Universal Serial Bus (USB) 2.0 is an external interface used on computers and other digital devices to transfer data through a cable. The designation “2.0” refers to the standard or version of the interface and it was released in 2000. While USB 3.0 was made standard in 2008, it is backward compatible with older versions. The primary difference between each version has been a major increase in transfer rates, with USB 2.0 improving upon the original release and 3.0 being even faster.
USB is a plug-and-play interface, which means that a computer does not need to be powered off in order to plug in or unplug a component. For example, a media player can be connected to a computer via a USB while the machine is still in use, making these devices "hot swappable." The computer registers the device as another storage area and shows any files it contains. Other types of ports often require that someone shut down a computer before making such a connection, which led to much of the format's popularity.
The maximum approved length for a USB 2.0 cable is about 16 feet (5 meters). This limitation is based on how quickly a signal travels through the cable. If it takes too long, then the connected devices indicate that it was lost, and anything over about 16 feet (5 meters) exceeds this time.
Upgrade From 1.0
When USB standards change from an existing version to a newer version, as they did from 1.1 to USB 2.0, the major improvement is often the speed at which data transfers between connected devices. In 1.0 and 1.1, there were two speeds available: "low speed" with a rate of 1.5 megabits per second (Mbit/s) and "full speed" at 12 Mbit/s. USB 2.0 improved upon these with "hi-speed" transfer rates of 480 Mbit/s. Since this standard is typically backward compatible, the 2.0 version includes the older "full speed" and "low speed" rates to function with 1.0 devices.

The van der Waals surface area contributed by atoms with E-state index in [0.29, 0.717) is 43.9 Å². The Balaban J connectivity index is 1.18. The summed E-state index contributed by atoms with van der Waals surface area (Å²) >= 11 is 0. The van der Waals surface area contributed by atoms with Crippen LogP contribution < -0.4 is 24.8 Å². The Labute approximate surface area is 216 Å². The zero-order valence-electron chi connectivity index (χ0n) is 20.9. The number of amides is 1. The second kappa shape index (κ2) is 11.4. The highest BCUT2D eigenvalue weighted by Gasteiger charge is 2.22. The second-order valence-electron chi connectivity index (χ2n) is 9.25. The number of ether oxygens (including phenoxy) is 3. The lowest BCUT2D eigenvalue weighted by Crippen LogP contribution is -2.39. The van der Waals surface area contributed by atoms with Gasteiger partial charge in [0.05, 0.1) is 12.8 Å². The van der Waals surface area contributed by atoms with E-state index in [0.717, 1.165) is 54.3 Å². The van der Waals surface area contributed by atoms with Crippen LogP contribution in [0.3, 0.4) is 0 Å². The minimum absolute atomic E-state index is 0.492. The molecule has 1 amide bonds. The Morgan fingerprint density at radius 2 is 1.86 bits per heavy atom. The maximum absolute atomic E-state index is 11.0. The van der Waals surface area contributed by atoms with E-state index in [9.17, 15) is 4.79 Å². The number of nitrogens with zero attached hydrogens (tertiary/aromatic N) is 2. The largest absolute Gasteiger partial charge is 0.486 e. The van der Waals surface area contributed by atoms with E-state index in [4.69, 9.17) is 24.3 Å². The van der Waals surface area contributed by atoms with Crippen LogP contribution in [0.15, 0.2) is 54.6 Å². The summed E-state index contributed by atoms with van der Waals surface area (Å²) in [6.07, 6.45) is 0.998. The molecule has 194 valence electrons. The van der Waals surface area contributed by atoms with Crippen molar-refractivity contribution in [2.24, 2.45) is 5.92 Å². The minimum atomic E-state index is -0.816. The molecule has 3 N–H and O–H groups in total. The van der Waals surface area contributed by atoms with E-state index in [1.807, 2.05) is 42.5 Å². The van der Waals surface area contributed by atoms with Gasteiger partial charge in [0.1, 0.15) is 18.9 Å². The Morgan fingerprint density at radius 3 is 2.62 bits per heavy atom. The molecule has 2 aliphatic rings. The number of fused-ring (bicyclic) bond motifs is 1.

Even in USB 2.0, "low speed" was often used for data transfers between a computer and a mouse or keyboard, except for high-end gaming devices. Memory sticks and external hard drives became much more powerful with the 2.0 standards, since they often ran into "bottlenecks" with older transfer rates. A bottleneck is a point at which data is slowed down by limitations in transfer rate, such as the slower speeds of 1.0 ports, even though the devices themselves can send and receive data much faster.
Aside from media players, many other external devices use these data ports, including digital cameras, mobile phones, and newer cable boxes. Native components also make use of this interface, such as mice, keyboards, and external hard drives, as well as printers and networking hardware. One of the most popular and convenient USB 2.0 gadgets is a memory stick, which can store data for easy transfer between machines.
Introduction of 3.0
In 2008, USB 3.0 was officially adopted as the new standard for this format. It introduced new connections that included more pins, allowing for "SuperSpeed" data transfer rates of up to 5 gigabits per second (Gbit/s). The 3.0 standard maintained backward compatibility, including "hi-speed" and "full speed" rates to function with older USB 2.0 devices.
What Is the Difference Between USB 2.0 and 3.0?
Acting as an upgraded version of USB 1.0 and 1.1 and released in the year 2000, USB 2.0 is a type of interface that allows for faster speeds than its first versions. It is sometimes referred to as Hi-Speed USB. This 2.0 interface was backward compatible with previous versions of USB, meaning a USB 2.0 port still functions with a USB 1.1 cable, albeit with version 1.1 speeds. The reverse is also true: A USB 2.0 cable will function with a USB 1.0 port, and a USB 3.0 interface will work with a USB 2.0 port, just with speeds limited to whatever the oldest version of USB on either side is plugged into.